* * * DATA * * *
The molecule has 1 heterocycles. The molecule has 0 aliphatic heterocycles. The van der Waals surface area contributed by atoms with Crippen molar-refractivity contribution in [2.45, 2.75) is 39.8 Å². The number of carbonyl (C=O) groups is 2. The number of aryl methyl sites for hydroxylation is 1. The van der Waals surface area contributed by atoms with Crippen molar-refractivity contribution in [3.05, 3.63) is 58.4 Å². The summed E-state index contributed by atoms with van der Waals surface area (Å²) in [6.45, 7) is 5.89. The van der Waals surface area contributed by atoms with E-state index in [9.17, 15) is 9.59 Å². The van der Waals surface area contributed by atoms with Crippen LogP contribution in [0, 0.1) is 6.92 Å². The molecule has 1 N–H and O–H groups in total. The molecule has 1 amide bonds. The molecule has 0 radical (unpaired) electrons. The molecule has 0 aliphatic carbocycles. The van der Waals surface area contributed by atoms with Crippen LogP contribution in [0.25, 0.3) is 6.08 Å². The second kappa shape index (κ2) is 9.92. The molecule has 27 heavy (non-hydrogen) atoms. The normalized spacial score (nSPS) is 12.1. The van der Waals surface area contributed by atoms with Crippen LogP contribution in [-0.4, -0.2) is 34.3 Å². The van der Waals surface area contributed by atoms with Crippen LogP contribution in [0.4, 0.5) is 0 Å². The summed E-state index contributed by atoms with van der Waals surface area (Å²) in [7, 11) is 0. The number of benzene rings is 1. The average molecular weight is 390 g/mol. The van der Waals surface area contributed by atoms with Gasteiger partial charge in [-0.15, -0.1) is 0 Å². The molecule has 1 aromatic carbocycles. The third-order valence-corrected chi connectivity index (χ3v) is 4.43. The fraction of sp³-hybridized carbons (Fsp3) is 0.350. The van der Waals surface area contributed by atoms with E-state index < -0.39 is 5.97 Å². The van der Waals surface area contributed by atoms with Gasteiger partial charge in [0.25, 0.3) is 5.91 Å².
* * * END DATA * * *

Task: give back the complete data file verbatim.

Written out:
The molecule has 1 heterocycles. The molecule has 0 aliphatic heterocycles. The van der Waals surface area contributed by atoms with Crippen molar-refractivity contribution in [2.45, 2.75) is 39.8 Å². The number of carbonyl (C=O) groups is 2. The number of aryl methyl sites for hydroxylation is 1. The van der Waals surface area contributed by atoms with Crippen molar-refractivity contribution in [3.05, 3.63) is 58.4 Å². The summed E-state index contributed by atoms with van der Waals surface area (Å²) in [6.45, 7) is 5.89. The van der Waals surface area contributed by atoms with E-state index in [9.17, 15) is 9.59 Å². The van der Waals surface area contributed by atoms with Crippen LogP contribution in [0, 0.1) is 6.92 Å². The molecule has 1 N–H and O–H groups in total. The molecule has 1 amide bonds. The molecule has 0 radical (unpaired) electrons. The molecule has 0 aliphatic carbocycles. The van der Waals surface area contributed by atoms with Crippen LogP contribution in [0.25, 0.3) is 6.08 Å². The second kappa shape index (κ2) is 9.92. The molecule has 27 heavy (non-hydrogen) atoms. The normalized spacial score (nSPS) is 12.1. The van der Waals surface area contributed by atoms with Crippen LogP contribution in [-0.4, -0.2) is 34.3 Å². The van der Waals surface area contributed by atoms with Crippen LogP contribution in [0.4, 0.5) is 0 Å². The summed E-state index contributed by atoms with van der Waals surface area (Å²) in [7, 11) is 0. The number of benzene rings is 1. The average molecular weight is 390 g/mol. The van der Waals surface area contributed by atoms with Gasteiger partial charge in [-0.15, -0.1) is 0 Å². The molecule has 1 aromatic carbocycles. The third-order valence-corrected chi connectivity index (χ3v) is 4.43. The fraction of sp³-hybridized carbons (Fsp3) is 0.350. The van der Waals surface area contributed by atoms with E-state index < -0.39 is 5.97 Å². The van der Waals surface area contributed by atoms with Gasteiger partial charge in [0.25, 0.3) is 5.91 Å².